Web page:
14527895_mBRUSSELS: Representatives of some of Europe’s most influential associations and institutes have warned the European Commission of the potential conflict between energy efficiency and indoor air quality.

Experts from REHVA, the Federation of European Heating, Ventilating and Air-conditioning Associations, have prepared a position paper on indoor air quality and climate addressing policy makers and authorities.

The paper points out the potential conflicts between energy efficiency, occupancy and indoor air quality and climate.

“During the last decade, energy efficiency of buildings has gained a lot of attention due to ambitious energy efficiency targets,” says REHVA. “However, building energy use related legislation has been developed without paying much attention to indoor air quality. The binding goals for energy savings have not been complemented with binding requirements of indoor air quality.”

REHVA also points to a statement in the the recast Energy Performance in Buildings Directive (EPBD) that indoor air quality cannot be compromised. The Association stresses that this needs further regulatory actions to be realised.

Negative health effects

REHVA maintains that it strongly supports the target of nearly zero energy buildings by 2020 but says “proper requirements for indoor air quality shall be set to ensure that energy efficiency initiatives do not jeopardize indoor air quality and, thus, the health of building inhabitants.”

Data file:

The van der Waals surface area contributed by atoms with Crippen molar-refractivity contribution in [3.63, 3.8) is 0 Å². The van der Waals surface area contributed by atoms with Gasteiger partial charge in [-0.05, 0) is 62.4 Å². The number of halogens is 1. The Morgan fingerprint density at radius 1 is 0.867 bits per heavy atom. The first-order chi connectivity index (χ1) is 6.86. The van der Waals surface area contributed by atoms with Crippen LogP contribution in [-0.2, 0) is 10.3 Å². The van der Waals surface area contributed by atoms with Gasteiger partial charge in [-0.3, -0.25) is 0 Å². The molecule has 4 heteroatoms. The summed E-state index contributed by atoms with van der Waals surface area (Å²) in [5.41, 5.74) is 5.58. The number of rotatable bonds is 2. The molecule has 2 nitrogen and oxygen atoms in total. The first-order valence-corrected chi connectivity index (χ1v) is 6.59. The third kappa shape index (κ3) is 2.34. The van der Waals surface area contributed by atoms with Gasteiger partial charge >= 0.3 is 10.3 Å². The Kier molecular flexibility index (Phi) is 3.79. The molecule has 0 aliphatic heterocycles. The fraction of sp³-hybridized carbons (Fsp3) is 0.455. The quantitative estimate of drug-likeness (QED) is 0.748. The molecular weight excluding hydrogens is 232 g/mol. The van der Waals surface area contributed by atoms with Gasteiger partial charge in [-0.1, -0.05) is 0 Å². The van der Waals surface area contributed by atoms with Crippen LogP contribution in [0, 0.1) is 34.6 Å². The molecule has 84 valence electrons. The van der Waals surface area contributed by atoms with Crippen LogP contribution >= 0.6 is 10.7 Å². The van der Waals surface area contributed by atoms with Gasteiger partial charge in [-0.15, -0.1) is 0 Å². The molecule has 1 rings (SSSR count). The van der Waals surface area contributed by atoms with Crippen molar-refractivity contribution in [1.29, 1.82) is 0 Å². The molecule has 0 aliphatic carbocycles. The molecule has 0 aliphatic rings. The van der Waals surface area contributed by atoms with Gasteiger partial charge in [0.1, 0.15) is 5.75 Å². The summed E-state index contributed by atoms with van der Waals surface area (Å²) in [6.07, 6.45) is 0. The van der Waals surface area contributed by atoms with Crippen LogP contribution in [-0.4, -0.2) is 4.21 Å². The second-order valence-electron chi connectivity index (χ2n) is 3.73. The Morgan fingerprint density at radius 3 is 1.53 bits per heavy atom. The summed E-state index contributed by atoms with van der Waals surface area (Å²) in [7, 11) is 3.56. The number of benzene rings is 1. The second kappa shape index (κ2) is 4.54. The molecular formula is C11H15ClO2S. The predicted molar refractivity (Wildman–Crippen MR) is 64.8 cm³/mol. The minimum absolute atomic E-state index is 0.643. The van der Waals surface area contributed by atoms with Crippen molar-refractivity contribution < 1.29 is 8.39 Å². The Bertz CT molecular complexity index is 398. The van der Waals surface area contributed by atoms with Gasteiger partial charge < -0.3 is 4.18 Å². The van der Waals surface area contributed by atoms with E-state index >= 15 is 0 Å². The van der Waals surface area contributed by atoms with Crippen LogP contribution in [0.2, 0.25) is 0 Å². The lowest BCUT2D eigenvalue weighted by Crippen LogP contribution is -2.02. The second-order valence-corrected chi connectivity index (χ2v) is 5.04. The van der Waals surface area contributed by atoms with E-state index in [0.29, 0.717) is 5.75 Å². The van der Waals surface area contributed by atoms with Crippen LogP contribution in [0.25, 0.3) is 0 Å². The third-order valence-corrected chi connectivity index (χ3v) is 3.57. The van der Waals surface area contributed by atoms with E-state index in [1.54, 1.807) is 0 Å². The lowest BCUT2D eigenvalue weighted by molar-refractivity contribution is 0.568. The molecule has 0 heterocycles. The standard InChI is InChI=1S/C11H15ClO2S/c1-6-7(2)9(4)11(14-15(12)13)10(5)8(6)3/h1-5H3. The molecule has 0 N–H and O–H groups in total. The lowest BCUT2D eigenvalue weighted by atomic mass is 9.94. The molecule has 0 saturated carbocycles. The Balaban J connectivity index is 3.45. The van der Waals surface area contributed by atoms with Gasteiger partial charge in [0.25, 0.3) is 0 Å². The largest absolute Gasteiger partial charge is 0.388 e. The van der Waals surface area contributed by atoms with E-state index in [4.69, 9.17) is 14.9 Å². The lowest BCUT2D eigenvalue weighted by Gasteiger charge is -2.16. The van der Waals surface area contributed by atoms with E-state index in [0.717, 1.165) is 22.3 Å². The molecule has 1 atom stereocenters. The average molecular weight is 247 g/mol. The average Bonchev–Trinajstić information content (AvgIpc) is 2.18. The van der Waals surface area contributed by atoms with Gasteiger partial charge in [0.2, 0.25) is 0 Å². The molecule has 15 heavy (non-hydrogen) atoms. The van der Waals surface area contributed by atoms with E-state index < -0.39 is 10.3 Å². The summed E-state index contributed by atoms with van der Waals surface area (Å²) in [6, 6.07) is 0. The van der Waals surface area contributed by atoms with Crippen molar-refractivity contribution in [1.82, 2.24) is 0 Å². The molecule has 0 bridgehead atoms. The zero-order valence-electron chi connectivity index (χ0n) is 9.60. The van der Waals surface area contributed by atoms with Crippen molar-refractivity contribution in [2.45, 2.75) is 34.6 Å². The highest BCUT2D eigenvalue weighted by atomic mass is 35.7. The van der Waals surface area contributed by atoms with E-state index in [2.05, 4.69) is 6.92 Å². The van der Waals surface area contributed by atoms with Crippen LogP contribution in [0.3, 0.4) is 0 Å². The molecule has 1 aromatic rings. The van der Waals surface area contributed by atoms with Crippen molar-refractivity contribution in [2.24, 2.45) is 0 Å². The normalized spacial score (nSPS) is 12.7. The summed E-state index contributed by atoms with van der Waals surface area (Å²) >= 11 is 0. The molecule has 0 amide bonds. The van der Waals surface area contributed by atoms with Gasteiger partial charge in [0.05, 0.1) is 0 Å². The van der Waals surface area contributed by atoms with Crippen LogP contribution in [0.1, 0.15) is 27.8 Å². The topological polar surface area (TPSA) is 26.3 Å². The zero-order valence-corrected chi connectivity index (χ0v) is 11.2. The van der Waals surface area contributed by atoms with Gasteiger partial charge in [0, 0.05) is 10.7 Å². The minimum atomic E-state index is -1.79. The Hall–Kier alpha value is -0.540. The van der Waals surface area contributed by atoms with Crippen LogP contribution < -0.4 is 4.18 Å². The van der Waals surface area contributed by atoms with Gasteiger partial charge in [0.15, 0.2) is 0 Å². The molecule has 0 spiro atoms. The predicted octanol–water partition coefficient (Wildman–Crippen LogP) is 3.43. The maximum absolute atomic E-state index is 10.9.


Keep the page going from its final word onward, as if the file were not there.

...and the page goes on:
With 2013 dubbed by the EU as the European Year of Air, the position paper highlights what it says are the negative health effects caused by various pollutants including asthma, allergy and heart disease and many other minor health problems. It also maintains that poor indoor air quality also has a negative impact on productivity, performance at work and learning at schools. It refers to the 2009 European-wide EnVIE report on the health impact of poor indoor air quality which reported that around 2,000,000 disability life years are lost annually in EU-27 countries as a result.

The recent HealthVent project to develop ventilation guidelines to protect people against health problems caused by poor indoor air quality, while ensuring that energy is utilised efficiently, revealed the lack of indoor air quality and ventilation regulations in Europe.

“National regulations do not exist or are not harmonised and, in many cases, are not properly formulated,” says REHVA.

Actions

The Association calls on the European Commission “to follow the recommendation of the EnVIE report to develop a Green Paper on indoor air quality to launch the policy debate and assess the different policy options to fully tackle indoor pollution, and include the indoor air quality issues in the directives related to air quality.”

In addition it says the Commission should develop health-based ventilation guidelines and mandate regular inspection and maintenance of all ventilation systems; integrate indoor air quality into the EU Climate Action agenda, EPBD and Eco-Design and energy labelling directives; take measures to implement the particular provisions on indoor air quality set out in the 7th Environment Action Programme.

REHVA members are drawn from across Europe and include such influential bodies as the UK’s CIBSE, the German engineers association VDI, the French air conditioning, ventilation and refrigeration  engineers association AICVF and Italy’s association of air conditioning heating and refrigeration AICARR.